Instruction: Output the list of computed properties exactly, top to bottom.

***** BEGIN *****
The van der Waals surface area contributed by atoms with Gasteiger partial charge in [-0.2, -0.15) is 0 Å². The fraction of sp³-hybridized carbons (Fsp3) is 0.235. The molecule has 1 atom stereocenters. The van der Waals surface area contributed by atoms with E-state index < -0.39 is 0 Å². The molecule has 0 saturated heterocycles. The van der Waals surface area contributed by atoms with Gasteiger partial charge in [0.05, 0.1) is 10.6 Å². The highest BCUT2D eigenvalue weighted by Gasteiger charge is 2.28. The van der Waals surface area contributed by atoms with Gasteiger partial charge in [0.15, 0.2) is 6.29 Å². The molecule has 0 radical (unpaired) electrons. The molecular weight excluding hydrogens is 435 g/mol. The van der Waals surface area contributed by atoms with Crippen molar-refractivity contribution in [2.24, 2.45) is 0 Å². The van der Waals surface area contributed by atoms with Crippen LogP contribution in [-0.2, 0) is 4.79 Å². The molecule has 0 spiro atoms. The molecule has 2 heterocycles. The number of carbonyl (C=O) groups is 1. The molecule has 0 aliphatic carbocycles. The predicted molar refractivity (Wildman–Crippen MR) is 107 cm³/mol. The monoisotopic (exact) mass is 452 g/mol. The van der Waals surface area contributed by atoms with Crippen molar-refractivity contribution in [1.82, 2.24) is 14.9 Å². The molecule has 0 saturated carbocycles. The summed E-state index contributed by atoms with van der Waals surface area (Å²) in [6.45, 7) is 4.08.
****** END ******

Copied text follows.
The van der Waals surface area contributed by atoms with Gasteiger partial charge in [-0.2, -0.15) is 0 Å². The fraction of sp³-hybridized carbons (Fsp3) is 0.235. The molecule has 1 atom stereocenters. The van der Waals surface area contributed by atoms with E-state index < -0.39 is 0 Å². The molecule has 0 saturated heterocycles. The van der Waals surface area contributed by atoms with Gasteiger partial charge in [0.05, 0.1) is 10.6 Å². The highest BCUT2D eigenvalue weighted by Gasteiger charge is 2.28. The van der Waals surface area contributed by atoms with Gasteiger partial charge in [0.15, 0.2) is 6.29 Å². The molecule has 0 radical (unpaired) electrons. The molecular weight excluding hydrogens is 435 g/mol. The van der Waals surface area contributed by atoms with Crippen molar-refractivity contribution in [2.24, 2.45) is 0 Å². The van der Waals surface area contributed by atoms with Crippen LogP contribution in [-0.2, 0) is 4.79 Å². The molecule has 0 spiro atoms. The molecule has 2 heterocycles. The number of carbonyl (C=O) groups is 1. The molecule has 0 aliphatic carbocycles. The predicted molar refractivity (Wildman–Crippen MR) is 107 cm³/mol. The monoisotopic (exact) mass is 452 g/mol. The van der Waals surface area contributed by atoms with Crippen molar-refractivity contribution in [1.82, 2.24) is 14.9 Å². The molecule has 0 saturated carbocycles. The summed E-state index contributed by atoms with van der Waals surface area (Å²) in [6.45, 7) is 4.08.